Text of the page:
Letters for May 12, 2015

Letters for May 12, 2015

TGI made a mother’s Mothers Day

Lorna and I both want to thank The Garden Island newspaper for running this Sunday’s excellent news article concerning the on-going B&B dilemma. Ryan Kazmirsack’s highly professional reporting of a very sensitive and important issue within our community represents an on-going commitment that our tiny island’s newspaper has attempted, and succeeded in, fulfilling over the years. In today’s world, responsible and professional journalism has deteriorated to a level far below a “passing grade” in journalism 101. This morning, May 10, 2015 TGI has proven they are well ahead and on track in the class. As participants living through this “out of the blue,” disorderly, nerve-racking situation, both Lorna and I found Ryan’s research, objectivity, acceptable explanations from both sides, and his favorability toward the truth refreshing and positive. B&B owners want to operate legally and pay taxes generated by our success to help preserve our Kauai. Government is a necessity and must be financed responsibly. Thank you Ryan for your refreshing article and thank you, TGI’s entire staff, for their continuous effort to report the truth. Job well done and keep up the good work.

Lorna and John Hoff

Lawai

Thank you, Kauai, for all you are

Mahalo Kauai.

Thank you for your hospitality during the many months I visited here.

Thank you for your libraries, museums, neighborhood centers, public beaches and mountain trails. Thank you to the dedicated workers and road crews for the strips and reflectors that help me find my lane at night. Thank you for the oceanside path in Kapaa, public restrooms always stocked with TP. Thank you to the surfriders for organizing beach cleanups and every beach goer and county worker who helps keep your beaches clean. Thank you for having camping facilities on your beaches. I didn’t stay there but think it’s nice that people can. Thank you for public buses, volunteers who also monitor monk seals, count whales and silently serve where needed.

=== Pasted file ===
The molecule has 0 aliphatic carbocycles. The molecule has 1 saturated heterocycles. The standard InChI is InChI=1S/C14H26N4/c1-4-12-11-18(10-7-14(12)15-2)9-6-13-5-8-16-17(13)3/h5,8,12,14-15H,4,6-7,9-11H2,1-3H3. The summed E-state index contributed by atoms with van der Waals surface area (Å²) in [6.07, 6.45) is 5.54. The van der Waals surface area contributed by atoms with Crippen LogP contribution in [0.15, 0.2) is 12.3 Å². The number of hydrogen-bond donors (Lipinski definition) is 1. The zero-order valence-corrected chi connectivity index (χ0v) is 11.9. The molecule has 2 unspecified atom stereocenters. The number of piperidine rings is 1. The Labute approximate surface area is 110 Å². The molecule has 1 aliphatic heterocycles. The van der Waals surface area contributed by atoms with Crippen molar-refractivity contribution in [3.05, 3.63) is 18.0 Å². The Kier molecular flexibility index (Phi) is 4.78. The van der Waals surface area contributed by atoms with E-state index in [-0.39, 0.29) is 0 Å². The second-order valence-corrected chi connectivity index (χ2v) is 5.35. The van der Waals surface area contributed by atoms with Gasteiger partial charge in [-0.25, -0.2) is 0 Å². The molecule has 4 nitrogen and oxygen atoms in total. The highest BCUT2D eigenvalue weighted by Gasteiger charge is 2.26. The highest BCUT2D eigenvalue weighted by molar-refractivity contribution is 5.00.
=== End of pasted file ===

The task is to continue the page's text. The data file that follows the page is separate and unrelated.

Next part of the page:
Thank you for walk-in medical clinics and the good care they provide.

Thank you for shippers who handle goods import and export. You are blessed with the talented artisans, musicians, dancers, performers and terrific festivals.

Thank you for farmers markets and the farmers who produce food locally. I’m happy to see traditional hula, tapa, musical instruments, storytelling still carried on. Island quilts are beautiful, too.

Waimea theater had a very good film festival.

You are so blessed to live here.

Mary Palmer

Kennebunk, Maine

People must involved in selection of sanctuaries

When marine sanctuaries were proposed along the California coast for the purpose of preventing overfishing, commercial fishermen feared loss of their livelihood, Native Americans feared threats to their traditional rights, and sport fishermen feared loss of access. A very contentious issue of deep concern resulted in loud and angry meetings in many places.

In what may be a unique resolution, Humboldt County fishermen (sport and commercial), tribal representatives, and environmentalists (Baykeepers, Surfrider, etc) sat down together and, after a series of intense work sessions, produced an agreement on how locals wanted a marine sanctuary to be implemented. It wasn’t easy. It involved some compromises. And it then required persistent effort to get the feds to accept it. But they succeeded, and the threats we had feared were either avoided or minimized.

I realize this experience is not identical to our situation of a proposed humpback whale sanctuary, but I do pray that the good people of Kauai, with their varieties of legitimate concerns, can work out an agreement that will keep local people involved in malama kai now and into the future.

Chip Sharpe

Haena and Bayside, California

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